Welcome home, JP Duminy. Home to the WACA. Where you started once and now where you have started again.
Welcome home, Dean Elgar. Home to the WACA. Where your start could have been your end and where you have now gained seniority.
Welcome home, South Africa. Home to the WACA. Where your top four have never collectively failed and you've never been defeated. It's nice to be back, isn't it? Especially because it seems that all around you there are mirrors to reflect the good memories.
Duminy and Elgar debuted here, so it is a special place for both, even though Elgar's start wasn't: he made a pair in 2012. At least he knew things could only get better. Duminy, on the other hand, scored a match-wining half-century when he replaced an injured Ashwell Prince in 2008. Prince was then the man who talked Duminy out of Test retirement earlier this year when, after a period of poor form, Duminy considered calling time.
If there was a period which said thank goodness he didn't, it came after lunch on day three of his return to Perth. Duminy creamed four cover drives, two off Mitchell Starc, two off Josh Hazlewood, none off particularly good balls but all with the class of French music at dinner time. Then came the complete opposite, a scything cut off the back foot from a horrible Nathan Lyon delivery, a shot that said he could dominate as much as he could delight. Just like that Duminy shifted gears, went from 74 to 96 and to within touching distance of a milestone to add to his already impressive record against the toughest opposition out there.
Duminy averages 50.93 in 11 Tests against Australia, miles ahead of 34.22 overall. Three of his hundreds have been scored against them, two in Australia. This one meant something a little more. It was celebrated with an unusually long hug on a stinking hot day with Elgar, who had reason of his own to understand the importance.
While Elgar's place has not come under the same microscope as Duminy's, he has yet to put in that series of big performances that cement a Test spot. He enjoyed a breakthrough innings in the same Test Duminy last scored a century - Galle 2014 - and since then he has been through four opening partners, none of whom appeared a permanent match. Elgar became the constant, albeit not consistent, perhaps aided by how much he serves as a reminder of his illustrious predecessor. Elgar has the same raw technique as Graeme Smith, the same ability to score runs by what seems like sheer will and even the same snarl. Although significantly shorter, he is starting to stand as tall as Smith used to and has demonstrated the same appetite for a battle and attitude of resilience.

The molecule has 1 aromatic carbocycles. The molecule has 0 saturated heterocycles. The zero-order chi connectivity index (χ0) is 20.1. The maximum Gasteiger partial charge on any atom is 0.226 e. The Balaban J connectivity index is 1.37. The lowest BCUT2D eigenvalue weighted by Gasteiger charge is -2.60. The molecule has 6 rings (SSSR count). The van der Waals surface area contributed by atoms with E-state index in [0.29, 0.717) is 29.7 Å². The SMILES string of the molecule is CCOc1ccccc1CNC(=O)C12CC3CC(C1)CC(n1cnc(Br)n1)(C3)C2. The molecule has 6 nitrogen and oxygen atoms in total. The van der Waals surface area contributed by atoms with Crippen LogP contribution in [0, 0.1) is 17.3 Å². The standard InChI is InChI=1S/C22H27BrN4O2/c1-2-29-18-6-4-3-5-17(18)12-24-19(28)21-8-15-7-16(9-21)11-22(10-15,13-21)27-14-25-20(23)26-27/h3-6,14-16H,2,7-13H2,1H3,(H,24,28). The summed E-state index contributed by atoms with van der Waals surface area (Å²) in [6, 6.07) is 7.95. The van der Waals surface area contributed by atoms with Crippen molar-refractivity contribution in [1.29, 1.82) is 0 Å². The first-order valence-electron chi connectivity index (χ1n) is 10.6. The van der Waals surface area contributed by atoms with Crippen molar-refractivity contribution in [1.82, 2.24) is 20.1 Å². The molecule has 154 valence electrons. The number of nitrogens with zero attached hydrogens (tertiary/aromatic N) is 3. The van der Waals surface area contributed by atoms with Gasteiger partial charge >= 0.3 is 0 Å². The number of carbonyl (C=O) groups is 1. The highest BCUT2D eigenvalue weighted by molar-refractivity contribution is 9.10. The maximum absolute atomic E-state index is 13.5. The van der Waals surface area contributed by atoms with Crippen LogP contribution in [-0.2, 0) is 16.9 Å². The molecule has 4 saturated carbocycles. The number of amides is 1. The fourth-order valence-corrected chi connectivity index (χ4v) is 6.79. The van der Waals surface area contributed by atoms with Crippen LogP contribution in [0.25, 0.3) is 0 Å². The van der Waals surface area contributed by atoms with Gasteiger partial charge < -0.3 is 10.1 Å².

On the second afternoon, he got into a short-ball battle with Mitchell Starc and survived. On the third morning, he had a similar fight but with Starc pitching it up. Both times, Elgar did not allow himself to be frustrated by the constant threat. He won in the end. Starc eventually served up a half-volley on the pads and Elgar played a Duminy-esque stroke to take him to fifty.
Less attractive shots followed, including the heave that should have seen him dismissed on 81, but the hallmark of his innings was not strokeplay but spirit. Elgar simply wanted to stick around. He wanted it so much that he faced more balls than he has in any Test innings before. He wanted it so much that when he got it, it really showed. The gaze at the bat that hit the shot that brought the hundred held for a few seconds longer, the smooch of the badge lasted longer too and then he did not seem in a hurry to get anywhere. He simply batted on.
Elgar has finally done what Smith built his career on. He scored a first second-innings century and it could prove decisive. That he scored it on the ground where he was twice taken out by Mitchell Johnson in match where he would have wanted to make an impression can be seen as a sign of how far he has come.
Contrastingly, for Duminy, it was a realisation of how far he had to go to get back here. In the last two years, Duminy has put an immense amount of work into improving. He has overcome problems against the short ball and spin, learnt to take responsibility as a limited-overs finisher and. now, bat in the crucial No. 4 position in Tests. His elevation up the order is a result of AB de Villiers' injury-enforced absence but he has embraced the challenge as though it were something he wouldn't mind continuing with, not least because it gives him the opportunity to become more consistent.
Since 2008, when Duminy made his debut, he has twice gone more than two years without a Test hundred - Jacques Rudolph is the only other South Africa batsman to do so in that time, though his drought was caused by accepting a Kolpak deal. Duminy's lengthy lean patches have taken their toll and both the team and his own reputation have suffered. But here, back at the WACA, he put 141 runs between himself and the suggestion that his talents were on the wane, coming full circle at a place he can truly call a second home.